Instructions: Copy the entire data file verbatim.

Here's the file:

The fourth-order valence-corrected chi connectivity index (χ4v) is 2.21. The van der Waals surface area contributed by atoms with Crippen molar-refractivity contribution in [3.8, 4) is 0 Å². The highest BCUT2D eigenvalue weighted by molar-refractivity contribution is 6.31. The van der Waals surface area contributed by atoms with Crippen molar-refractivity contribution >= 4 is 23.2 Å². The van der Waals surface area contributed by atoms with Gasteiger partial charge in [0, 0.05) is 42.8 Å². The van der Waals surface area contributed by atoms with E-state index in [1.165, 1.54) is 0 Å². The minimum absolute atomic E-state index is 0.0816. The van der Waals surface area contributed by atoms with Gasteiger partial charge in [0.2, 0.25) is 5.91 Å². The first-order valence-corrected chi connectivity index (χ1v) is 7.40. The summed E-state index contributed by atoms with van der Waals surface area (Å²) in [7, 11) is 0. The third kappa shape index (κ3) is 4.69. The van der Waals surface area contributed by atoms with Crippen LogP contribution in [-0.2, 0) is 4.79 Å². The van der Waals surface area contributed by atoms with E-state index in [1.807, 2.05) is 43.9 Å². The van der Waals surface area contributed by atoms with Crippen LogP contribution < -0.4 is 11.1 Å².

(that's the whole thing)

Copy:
The fourth-order valence-corrected chi connectivity index (χ4v) is 2.21. The van der Waals surface area contributed by atoms with Crippen molar-refractivity contribution in [3.8, 4) is 0 Å². The highest BCUT2D eigenvalue weighted by molar-refractivity contribution is 6.31. The van der Waals surface area contributed by atoms with Crippen molar-refractivity contribution >= 4 is 23.2 Å². The van der Waals surface area contributed by atoms with Gasteiger partial charge in [0, 0.05) is 42.8 Å². The van der Waals surface area contributed by atoms with E-state index in [1.165, 1.54) is 0 Å². The minimum absolute atomic E-state index is 0.0816. The van der Waals surface area contributed by atoms with Gasteiger partial charge in [0.2, 0.25) is 5.91 Å². The first-order valence-corrected chi connectivity index (χ1v) is 7.40. The summed E-state index contributed by atoms with van der Waals surface area (Å²) in [7, 11) is 0. The third kappa shape index (κ3) is 4.69. The van der Waals surface area contributed by atoms with Crippen LogP contribution in [-0.2, 0) is 4.79 Å². The van der Waals surface area contributed by atoms with E-state index in [1.807, 2.05) is 43.9 Å². The van der Waals surface area contributed by atoms with Crippen LogP contribution < -0.4 is 11.1 Å².